Why is this? I think the main reason is that our bodies are too awesome. Think about it. Our bodies can regenerate. If you get a cut, it will heal. If you break a bone, it will mend. If you get sick, you will get better. It takes some time, but your body generally brings you back to health, or at least normalcy. Our cars do not do this, or at least not currently. May well be the next great invention, cars that automatically fight rust and repair dents.

If Wolverine were a car, or even better, a transformer, automobiles would have reached perfection.

What this does, I believe, is skew our perceptions. If we eat bad food will feel bad, but we’ll get better. It cost no time or money, except for the time we feel like crap. If we put bad things in our car, so the wrong grade of fuel or whatnot, the car fails spectacularly, and we need to spend time and money to get someone to repair it. This is a major headache, while our health concerns are relatively minor. If we ignore our car, it will never get better, while our body will always at least try to improve itself.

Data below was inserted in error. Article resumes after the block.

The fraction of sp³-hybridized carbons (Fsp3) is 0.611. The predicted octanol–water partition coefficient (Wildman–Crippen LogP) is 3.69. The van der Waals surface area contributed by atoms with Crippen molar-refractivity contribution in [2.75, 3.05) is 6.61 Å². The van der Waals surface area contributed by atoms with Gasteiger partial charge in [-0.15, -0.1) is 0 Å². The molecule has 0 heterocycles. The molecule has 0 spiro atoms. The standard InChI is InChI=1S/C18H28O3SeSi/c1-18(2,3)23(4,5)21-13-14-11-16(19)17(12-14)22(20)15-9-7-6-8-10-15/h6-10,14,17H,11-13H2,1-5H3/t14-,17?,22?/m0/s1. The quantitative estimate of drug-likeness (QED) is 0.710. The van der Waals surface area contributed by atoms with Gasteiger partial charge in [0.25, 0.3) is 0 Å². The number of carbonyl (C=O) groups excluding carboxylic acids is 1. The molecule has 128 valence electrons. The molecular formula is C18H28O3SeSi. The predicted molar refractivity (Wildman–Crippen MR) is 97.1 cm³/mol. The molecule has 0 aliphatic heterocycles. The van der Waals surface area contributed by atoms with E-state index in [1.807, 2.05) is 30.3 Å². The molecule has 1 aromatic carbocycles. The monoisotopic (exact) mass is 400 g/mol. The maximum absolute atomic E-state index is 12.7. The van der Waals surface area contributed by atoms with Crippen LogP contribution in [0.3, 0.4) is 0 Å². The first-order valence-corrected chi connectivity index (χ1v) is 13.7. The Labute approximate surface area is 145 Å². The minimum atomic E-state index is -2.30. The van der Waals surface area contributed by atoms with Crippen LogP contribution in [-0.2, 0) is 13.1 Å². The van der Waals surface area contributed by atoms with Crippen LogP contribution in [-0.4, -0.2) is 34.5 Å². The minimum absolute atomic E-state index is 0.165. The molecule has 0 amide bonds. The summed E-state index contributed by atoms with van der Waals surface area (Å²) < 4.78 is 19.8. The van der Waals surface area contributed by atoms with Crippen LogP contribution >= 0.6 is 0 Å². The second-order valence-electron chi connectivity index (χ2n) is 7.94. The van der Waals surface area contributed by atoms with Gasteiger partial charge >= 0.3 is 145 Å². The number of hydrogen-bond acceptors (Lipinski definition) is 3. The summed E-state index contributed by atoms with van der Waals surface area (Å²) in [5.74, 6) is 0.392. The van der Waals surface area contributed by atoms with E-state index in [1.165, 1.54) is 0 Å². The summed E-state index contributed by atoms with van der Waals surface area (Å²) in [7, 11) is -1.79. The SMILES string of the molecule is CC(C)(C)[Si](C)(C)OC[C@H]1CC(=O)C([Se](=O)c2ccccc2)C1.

Basically, every time we do something bad to our car, we see the effects immediately. You learn not to do that. With our bodies, we can often ignore or push back these effects. We don’t see the consequences of a poor diet, say, after one meal. The real damage occurs over many weeks and months and even years. Because the cause and effects is so far apart, we don’t respond as immediately as we do with our cars.

Ironically, if our bodies were less amazing, we would likely take better care of ourselves.


I want to say this amuses me, as I’ve spent many happy minutes pondering the absurdity of it all, but I really shouldn’t. I want to say it disgusts me, but doesn’t. Part of the problem, I think, is that I do this, too. I don’t own a car, but I treat my computer a lot better than I treat myself. I’ve never intentionally downloaded a virus, though I have willingly eaten a Dairy Queen blizzard.

I’m hoping that if I point this out enough, if I observe it it will change me. Until then, I’ll keep looking at out of shape people and ones with poor diets taking immaculate care of the cars and not themselves.